Tuesday, March 07, 2006

In Praise of Theodor Herzl

I saw a post about Theodor Herzl in Chardal’s blog and decided that a few words of praise need to be said about this man. Praise... you ask with incredulity? Yes, praise. Because from time to time I am reminded just how much he is vilified by the Charedi world.

True, Herzl was not a Tzadik but neither was he a Rasha. He was an assimilated Jew, son of assimilated Jews with absolutely no training about his religion or his heritage. He was the classic Tinok Shenishba... but, one who did something amazing. It is true that he was not motivated by a fear of Heaven. But he was motivated by a sense of being a part of Am Yisroel and the idea that his people... our people... had been victimized enough by the world’s hatred of us.

As a thoroughly assimilated Tinok Shenishba, Herzl did not have the basic understanding of what a return to Zion really means. His motivation was not religious. It was altruistic. He was basically a good person who, as a reporter saw an anti-Semitic injustice perpetrated against a completely assimilated French Jew and had an epiphany. He realized that no matter how assimilated one gets, anti-Semitism will still prevail and he realized that the only way Jews are going to get justice in this world is if they get their own state. The fact that he was willing to consider Uganda as an alternative to Israel does not make him a Rasha, just an Am Ha-Aretz. That epiphany led him to action. He was relentless. It is impossible to believe that The State of Israel could have been established without him. For this he deserves credit and the Hakaras HaTov of all of Klal Yisroel. The state would not be the Makom Torah it is today if not for the physical development of the secular Zionists who only existed because of Herzl. How many Bnei Torah would come to learn in an undeveloped primitive country that would likely have been Israel today if not for the physical development by Herzl’s secular Zionists? Certainly no where near the numbers we have today.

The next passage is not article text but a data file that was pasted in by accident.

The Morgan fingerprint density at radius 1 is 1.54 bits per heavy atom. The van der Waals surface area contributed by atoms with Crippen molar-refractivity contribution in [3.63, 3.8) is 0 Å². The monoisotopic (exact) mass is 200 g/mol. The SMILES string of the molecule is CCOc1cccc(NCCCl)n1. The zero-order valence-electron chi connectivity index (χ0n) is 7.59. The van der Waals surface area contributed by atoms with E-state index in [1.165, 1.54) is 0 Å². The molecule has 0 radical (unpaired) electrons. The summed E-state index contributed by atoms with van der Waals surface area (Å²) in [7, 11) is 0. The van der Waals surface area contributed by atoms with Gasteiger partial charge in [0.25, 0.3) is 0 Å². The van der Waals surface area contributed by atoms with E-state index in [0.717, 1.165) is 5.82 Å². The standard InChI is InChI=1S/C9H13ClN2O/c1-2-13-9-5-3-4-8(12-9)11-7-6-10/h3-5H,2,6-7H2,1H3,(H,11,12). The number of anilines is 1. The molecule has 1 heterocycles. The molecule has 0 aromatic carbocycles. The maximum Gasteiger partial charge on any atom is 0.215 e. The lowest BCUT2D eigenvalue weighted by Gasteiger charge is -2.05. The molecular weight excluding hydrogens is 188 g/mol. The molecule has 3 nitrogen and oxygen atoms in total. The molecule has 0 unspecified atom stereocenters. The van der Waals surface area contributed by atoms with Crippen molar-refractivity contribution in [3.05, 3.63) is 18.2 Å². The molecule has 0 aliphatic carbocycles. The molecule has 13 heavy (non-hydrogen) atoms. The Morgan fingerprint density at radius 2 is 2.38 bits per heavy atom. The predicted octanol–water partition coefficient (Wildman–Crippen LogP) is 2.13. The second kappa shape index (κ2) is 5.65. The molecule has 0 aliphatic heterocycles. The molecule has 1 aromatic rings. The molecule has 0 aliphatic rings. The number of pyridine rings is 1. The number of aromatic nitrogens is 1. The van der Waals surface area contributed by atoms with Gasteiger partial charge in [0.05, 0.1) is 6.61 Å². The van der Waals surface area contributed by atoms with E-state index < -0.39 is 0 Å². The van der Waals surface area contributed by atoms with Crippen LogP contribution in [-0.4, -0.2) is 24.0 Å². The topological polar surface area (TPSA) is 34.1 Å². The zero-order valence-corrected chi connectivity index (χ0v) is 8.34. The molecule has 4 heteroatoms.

Are there major problems with the modern State of Israel that can be traced directly to the secular Zionism of Herzl? Yes. But one cannot get away from the fact that without Herzl and his secular Zionists, Torah learning in Israel would be miniscule. Israel would likely be in primitive condition run by Bedouin Arabs many of whose descendants now call themselves Palestinians.

I could never understand the complete animosity and almost vitriolic hatred that many Charedim have for Herzl. It’s almost as if he has become the repository of every evil in Israel. He is cursed at every opportunity by some.

I know that the Gedolim of his generation did not go along with his ideas fearing that Klal Israel will abandon observance if they follow an irreligious leader. Herzl did in fact turn to them at first thinking that they would support his idea of a return to Zion as a religious imperative. But, they spurned him and as a result, he turned against them. But in the end he got his way because he was able to do what no one else before him had done since the days of Ezra. He motivated secular Jews and some religious Jews, the fledgling Chovevei Zion, precursor to what became Religious Zionism... to return to Israel, develop the land physically, and the result is the modern State of Israel.

Herzl was a great man. He was not a Tzadik. And he was ignorant of Torah. But his goals were to create a state that would be a safe haven for his people and where Jews could “do their thing” and become the great nation that its people had the ability to create. They have done so. We need to recognize that without him, there would not be a Ponevezh, Mir, Brisk, or many, many other Yeshivos... over 20,000 students learning full time. We need to acknowledge that, recognize his achievements, how we’ve all benefited and continue to benefit from him and his philosophical heirs, and most of all, we have to stop vilifying him.